In summary… 

Create an attractive restaurant websiteSome order and pay platform commission rates can be expensive
Choose from a range of platformsBuilding the website takes time
Often no additional processing fees

Benefits of click and collect for hospitality businesses

So what are the key benefits for setting up click and collect – for both you and your customers? Bearing in mind click and collect technology can also facilitate things like order and pay and delivery, here’s what it offers.

Benefits of click and collect for hospitality businesses

  1. Monetise both your website and your social media pages
  2. Make yourself fully adaptable to changing circumstances
  3. Piggyback off big platforms (like Deliveroo) and get instant exposure
  4. Open up another sales channel and increase your revenue
  5. Setup a takeaway and eat in brand

Benefits of click and collect for customers

  1. Order their takeaway through a secure platform
  2. Use the application to order at the table
  3. Better purchase journey if browsing your website or social media
  4. Choose to have their takeaway delivered
  5. Better engage with your brand

If these benefits have you wishing for the ideal click and collect solution, the team at Startups.co.uk can help. We’ve designed this quiz as a simple way for businesses to discover the right click and collect solution for them. It’s quick to fill in, and it’ll match you with the right providers based on your needs.  Why not give it a go?

Choosing the best way to set up click and collect

In essence, there’s no right or wrong way to set up click and collect for your hospitality business. It is – at the end of the day – all about convenience and weighing up the most cost-effective way for you.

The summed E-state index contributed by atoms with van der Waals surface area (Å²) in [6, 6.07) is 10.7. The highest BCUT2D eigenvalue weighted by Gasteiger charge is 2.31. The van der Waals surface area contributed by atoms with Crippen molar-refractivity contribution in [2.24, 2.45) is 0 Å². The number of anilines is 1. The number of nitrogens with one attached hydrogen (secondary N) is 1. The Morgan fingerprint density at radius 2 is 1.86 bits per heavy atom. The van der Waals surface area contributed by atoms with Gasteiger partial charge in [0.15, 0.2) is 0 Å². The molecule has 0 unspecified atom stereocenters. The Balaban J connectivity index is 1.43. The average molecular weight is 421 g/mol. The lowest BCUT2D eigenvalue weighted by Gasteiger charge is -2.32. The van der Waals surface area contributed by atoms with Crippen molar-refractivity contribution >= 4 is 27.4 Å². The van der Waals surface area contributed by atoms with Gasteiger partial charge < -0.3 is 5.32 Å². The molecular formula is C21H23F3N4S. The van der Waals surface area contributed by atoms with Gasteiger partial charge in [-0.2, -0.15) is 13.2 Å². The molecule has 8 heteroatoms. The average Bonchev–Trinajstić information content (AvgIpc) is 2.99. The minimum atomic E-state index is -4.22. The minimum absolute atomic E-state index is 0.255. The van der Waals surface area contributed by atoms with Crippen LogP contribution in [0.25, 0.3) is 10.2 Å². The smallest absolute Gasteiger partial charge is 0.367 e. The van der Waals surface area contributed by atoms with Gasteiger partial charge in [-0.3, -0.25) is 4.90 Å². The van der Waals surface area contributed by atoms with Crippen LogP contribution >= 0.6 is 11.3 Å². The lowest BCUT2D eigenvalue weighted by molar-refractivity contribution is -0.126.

If you already have an EPOS system, why not check to see what apps or online platforms your EPOS provider has on offer? There are lots of providers that offer a similar platform to Square Online, meaning you can easily monetise your Instagram and your website quickly and easily. 

As a plus, these platforms often don’t cost you any extra to have, with the only drawback being that your POS provider will charge you a higher fee to process any transaction made through the platform. 

If you’d rather have something more sophisticated – for example, a website with an integrated click and collect system – you may be better off checking out a website builder. 

Make sure you compare ecommerce packages from a range of website builders, and check which third party order and pay platforms you can build into your website. This is because not all website builders offer click and collect through their own platforms, and some third party providers charge lower commission than others. 

Lastly, there are order and pay apps. Web-based order and pay apps allow you to monetise your website and your social media with links or page integrations, while native apps give you the most freedom to enhance your customer’s experience with your own branding.

Order and pay apps aren’t the cheapest option, but they are often the most convenient if you’re looking to set up click and collect quickly. And with features including the options to run promotions and loyalty schemes, you’ll soon see that return on investment.

Written by:
Aimee is Startups' resident expert in business tech, products, and services. She loves a great story and enjoys chatting to the startups and small business community. Starting her own egg delivery business from the age of 12, she has a healthy respect for self-starters and local services.